By Amy Silverman
By Olivia LaVecchia
By Monica Alonzo and Stephen Lemons
By Chris Parker
By Michael Lacey
By Weston Phippen
Falkner's father, B. Lee Falkner, on February 22 filed a wrongful-death lawsuit naming ASU, the Board of Regents, Gene Smith and Dirk Koetter as defendants.
Falkner's attorney, Don Crampton, says his client "is devastated by the loss of his son, and he thinks it's a tragedy that should have been and could have been prevented."
Crampton says he will seek to obtain the un-redacted version of the university's report and will also seek internal athletic department documents, including e-mails related to Wade's behavior leading up to the shooting.
Though it released e-mails regarding some athletic department matters under the state open-records law, ASU refused New Times' written request to release university e-mails that discussed Wade's behavior, citing federal privacy laws and Arizona Board of Regents policies.
That's right, Arizona State would rather protect the privacy of an alleged murderer than fully disclose to the public all the information it has collected relating to the death of an innocent student.
Crampton says evidence he has seen indicates that the football team's "need for this running back gave them the reasons to be completely lax" with Wade's increasingly threatening and reckless behavior.
It's obvious that the only way the public will find out what else happened in the hours, days, weeks and months leading up to Brandon Falkner's murder will be through the civil suit filed by his father, who, ironically, is an ASU employee.
The sad thing is, Wade wasn't the first prominent running back with serious off-field problems whom Koetter kept on the team until he exploded one time too many.
The running back who replaced Wade in the Sun Devil backfield for most of the 2004 season was Hakim Hill, son of former ASU standout J.D. Hill.
Hakim Hill was convicted in high school of using stolen paintball guns to shoot joggers in 2000. The following year, he was sentenced to two days in jail and fined $1,000 for drunken driving.
Koetter suspended Hill from the team in 2001 after a sexual-assault charge was filed against him in an incident involving a 15-year-old girl in Iowa. In February 2002, Hill pleaded guilty to a misdemeanor charge of assault causing injury and was reinstated to the team.
After Wade's suspension and an injury to another player, Koetter made Hill his starting tailback. Hill led the Sun Devils in rushing in 2004. But more trouble was ahead. He was kicked off the team before the 2004 Sun Bowl after getting in a fight with a teammate.
So under Koetter's regime, two top running backs have been charged respectively with sexual assault and murder while they were members of the ASU football team.
Loren Wade's absence from the ASU offense was painfully obvious last season. His arrest left a huge hole at running back that the Sun Devils were never able to adequately fill.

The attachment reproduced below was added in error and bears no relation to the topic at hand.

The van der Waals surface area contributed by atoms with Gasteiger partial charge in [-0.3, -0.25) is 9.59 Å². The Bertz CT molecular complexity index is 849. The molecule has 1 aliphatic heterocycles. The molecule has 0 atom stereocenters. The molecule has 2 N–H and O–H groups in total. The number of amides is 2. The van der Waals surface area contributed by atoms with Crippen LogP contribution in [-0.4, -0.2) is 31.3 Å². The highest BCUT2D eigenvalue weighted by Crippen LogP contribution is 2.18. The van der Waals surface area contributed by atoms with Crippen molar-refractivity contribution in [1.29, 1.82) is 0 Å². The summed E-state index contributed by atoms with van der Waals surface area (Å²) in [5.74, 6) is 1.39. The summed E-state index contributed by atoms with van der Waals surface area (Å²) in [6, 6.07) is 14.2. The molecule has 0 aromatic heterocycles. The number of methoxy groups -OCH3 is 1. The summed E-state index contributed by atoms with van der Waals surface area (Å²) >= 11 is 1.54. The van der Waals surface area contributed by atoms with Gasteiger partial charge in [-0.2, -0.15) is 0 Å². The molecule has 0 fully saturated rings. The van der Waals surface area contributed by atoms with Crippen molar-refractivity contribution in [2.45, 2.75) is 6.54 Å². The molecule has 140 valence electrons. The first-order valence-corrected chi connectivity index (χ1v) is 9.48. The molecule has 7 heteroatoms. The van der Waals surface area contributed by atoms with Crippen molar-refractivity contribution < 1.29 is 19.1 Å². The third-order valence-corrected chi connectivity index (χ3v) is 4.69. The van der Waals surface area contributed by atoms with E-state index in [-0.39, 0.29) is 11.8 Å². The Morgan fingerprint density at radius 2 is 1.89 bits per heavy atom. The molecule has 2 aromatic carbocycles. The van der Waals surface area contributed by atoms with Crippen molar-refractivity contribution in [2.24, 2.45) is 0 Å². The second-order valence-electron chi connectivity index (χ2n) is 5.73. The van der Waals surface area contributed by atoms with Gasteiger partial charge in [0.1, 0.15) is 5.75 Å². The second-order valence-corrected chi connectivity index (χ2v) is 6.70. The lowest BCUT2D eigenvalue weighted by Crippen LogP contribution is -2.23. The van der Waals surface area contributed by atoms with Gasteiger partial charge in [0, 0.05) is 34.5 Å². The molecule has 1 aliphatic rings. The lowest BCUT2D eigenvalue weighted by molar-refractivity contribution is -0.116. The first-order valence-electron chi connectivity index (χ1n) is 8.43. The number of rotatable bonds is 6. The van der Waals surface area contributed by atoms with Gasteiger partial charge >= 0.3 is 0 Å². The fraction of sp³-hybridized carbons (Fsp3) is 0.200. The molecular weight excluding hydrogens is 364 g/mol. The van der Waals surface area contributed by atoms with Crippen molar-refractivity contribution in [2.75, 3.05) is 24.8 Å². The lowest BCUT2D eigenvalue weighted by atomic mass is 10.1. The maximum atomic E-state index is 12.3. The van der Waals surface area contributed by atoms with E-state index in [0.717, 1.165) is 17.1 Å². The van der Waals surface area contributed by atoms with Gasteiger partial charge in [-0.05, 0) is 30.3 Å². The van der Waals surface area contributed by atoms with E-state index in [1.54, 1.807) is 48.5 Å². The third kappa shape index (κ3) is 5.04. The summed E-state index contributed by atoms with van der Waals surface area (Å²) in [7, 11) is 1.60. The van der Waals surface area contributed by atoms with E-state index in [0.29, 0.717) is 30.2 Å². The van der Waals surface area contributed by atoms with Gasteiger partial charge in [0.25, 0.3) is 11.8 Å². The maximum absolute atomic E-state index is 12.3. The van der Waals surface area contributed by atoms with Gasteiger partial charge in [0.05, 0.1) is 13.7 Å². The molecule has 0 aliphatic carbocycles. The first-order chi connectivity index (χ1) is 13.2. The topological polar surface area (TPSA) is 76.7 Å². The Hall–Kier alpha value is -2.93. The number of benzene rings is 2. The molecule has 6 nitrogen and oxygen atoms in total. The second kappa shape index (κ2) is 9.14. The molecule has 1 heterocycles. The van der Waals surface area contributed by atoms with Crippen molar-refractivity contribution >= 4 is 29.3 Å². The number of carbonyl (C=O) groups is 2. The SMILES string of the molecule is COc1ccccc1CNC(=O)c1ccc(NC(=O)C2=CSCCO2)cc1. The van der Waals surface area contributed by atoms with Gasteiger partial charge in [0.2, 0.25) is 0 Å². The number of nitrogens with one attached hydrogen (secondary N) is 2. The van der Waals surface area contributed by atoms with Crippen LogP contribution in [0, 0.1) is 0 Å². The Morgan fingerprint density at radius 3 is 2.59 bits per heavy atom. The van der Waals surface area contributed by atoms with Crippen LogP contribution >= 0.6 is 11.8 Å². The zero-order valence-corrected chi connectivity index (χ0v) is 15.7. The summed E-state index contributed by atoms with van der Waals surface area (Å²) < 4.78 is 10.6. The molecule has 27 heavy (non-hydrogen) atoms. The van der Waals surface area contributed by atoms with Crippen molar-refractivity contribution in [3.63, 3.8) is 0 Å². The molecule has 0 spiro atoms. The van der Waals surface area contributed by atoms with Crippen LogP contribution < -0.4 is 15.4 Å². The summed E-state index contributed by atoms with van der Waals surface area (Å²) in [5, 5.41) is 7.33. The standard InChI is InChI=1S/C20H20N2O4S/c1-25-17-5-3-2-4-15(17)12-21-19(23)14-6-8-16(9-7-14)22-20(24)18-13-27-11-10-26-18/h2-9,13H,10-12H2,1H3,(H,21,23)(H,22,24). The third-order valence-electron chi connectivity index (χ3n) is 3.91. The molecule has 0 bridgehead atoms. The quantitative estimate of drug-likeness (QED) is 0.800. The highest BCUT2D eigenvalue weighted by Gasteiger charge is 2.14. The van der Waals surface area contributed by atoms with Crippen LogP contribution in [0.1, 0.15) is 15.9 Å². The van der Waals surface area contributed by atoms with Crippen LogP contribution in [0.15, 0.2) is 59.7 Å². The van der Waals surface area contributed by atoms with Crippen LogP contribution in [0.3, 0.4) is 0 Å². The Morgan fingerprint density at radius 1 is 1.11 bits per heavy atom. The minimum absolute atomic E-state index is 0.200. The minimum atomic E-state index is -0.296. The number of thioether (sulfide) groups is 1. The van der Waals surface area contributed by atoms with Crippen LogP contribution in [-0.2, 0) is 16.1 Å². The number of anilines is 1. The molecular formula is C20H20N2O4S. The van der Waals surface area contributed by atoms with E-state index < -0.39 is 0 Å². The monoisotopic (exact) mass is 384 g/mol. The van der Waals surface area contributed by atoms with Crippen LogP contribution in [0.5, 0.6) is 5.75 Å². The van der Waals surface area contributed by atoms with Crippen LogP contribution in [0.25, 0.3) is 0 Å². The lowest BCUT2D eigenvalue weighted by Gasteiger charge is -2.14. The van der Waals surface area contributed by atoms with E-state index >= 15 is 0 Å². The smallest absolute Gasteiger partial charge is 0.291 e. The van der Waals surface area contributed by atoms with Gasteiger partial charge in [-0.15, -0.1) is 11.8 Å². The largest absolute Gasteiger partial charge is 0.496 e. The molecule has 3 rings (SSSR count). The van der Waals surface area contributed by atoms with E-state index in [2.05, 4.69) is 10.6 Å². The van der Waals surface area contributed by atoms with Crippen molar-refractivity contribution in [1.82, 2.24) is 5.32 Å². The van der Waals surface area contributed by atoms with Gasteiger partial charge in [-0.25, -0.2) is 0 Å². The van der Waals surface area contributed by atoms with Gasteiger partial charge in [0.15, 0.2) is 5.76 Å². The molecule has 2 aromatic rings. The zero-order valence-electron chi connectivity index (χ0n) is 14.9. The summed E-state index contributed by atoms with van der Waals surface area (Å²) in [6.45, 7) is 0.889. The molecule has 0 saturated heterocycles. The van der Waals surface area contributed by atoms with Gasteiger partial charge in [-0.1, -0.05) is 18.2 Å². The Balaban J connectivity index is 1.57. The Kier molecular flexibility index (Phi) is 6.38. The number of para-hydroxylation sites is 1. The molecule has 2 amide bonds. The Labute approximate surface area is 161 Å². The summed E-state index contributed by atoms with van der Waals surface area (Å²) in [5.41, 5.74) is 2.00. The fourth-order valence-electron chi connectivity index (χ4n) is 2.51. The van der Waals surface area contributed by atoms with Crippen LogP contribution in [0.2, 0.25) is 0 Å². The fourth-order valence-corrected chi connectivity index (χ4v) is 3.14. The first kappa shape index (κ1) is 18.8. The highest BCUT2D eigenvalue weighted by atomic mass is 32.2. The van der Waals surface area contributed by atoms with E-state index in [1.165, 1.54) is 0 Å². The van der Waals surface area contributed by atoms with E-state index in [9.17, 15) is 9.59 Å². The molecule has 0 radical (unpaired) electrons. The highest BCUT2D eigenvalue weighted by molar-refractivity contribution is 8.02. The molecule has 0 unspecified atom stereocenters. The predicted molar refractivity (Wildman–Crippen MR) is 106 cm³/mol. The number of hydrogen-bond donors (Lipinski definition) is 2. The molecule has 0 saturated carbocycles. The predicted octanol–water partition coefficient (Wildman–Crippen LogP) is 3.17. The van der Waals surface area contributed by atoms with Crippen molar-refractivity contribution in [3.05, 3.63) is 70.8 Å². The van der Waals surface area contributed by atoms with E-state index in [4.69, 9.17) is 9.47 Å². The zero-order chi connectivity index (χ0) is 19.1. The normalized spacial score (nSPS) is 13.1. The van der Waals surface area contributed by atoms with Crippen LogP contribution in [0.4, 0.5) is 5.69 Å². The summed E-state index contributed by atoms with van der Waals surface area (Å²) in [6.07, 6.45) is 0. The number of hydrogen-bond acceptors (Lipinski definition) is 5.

If Wade had been in the backfield against USC, it's very possible that the Sun Devils would have defeated the defending national champions in a nationally televised game. ASU was leading with five minutes to play, and a couple of first downs could have been enough to secure the win and put the Devils on track for a Pac-10 championship and a major bowl appearance.
But USC won the game, and the team went into a tailspin, losing to Oregon, Stanford and UCLA, prompting many alums to call for Koetter's firing if he failed to beat archrival Arizona in the season finale.
ASU trailed Arizona most of that game before rallying late in the fourth quarter to beat a bad Wildcats team on a last-second field goal, 23-20. The victory improved ASU's record to 6-5 and earned it an invitation to the two-bit Insight Bowl against an equally underwhelming Rutgers team.
To the surprise of many Sun Devil fans, ASU athletic director Love extended Koetter's contract before ASU played in the Insight Bowl against Rutgers.
Several fans wrote e-mails and letters to Love expressing their frustration with her decision.
"[Dirk Koetter] should be fired not praised," Steve McGee wrote.
"Besides me, many faithful Sun Devil fans are tired of the promises, and losing the big games," wrote Tom Coulson. "Maybe this is why the stadium is only half-full most of the time."
The ire increased when the Sun Devils had to rally to defeat lowly Rutgers, 45-40.
Off the field, Koetter's problems have continued to mount.
Less than a month after he was named in the wrongful-death suit, Koetter was slapped with another lawsuit, this time from a woman who claims she was sexually assaulted by ASU football player Darnell Henderson. The suit alleges Henderson raped the student after he entered her unlocked dorm room on March 12, 2004.
According to a June 8, 2004, article in the State Press, ASU's student newspaper, Henderson was indefinitely suspended from the football team and removed from its roster on April 2, 2004, for a violation of the student code of conduct.
The Maricopa County Attorney's Office did not file criminal charges against Henderson, citing the unlikelihood of conviction.
The new lawsuit filed on March 10 alleges that ASU, Koetter and Smith "created and fostered an environment that encouraged inappropriate behavior by football players, including sexual harassment of female students and other women."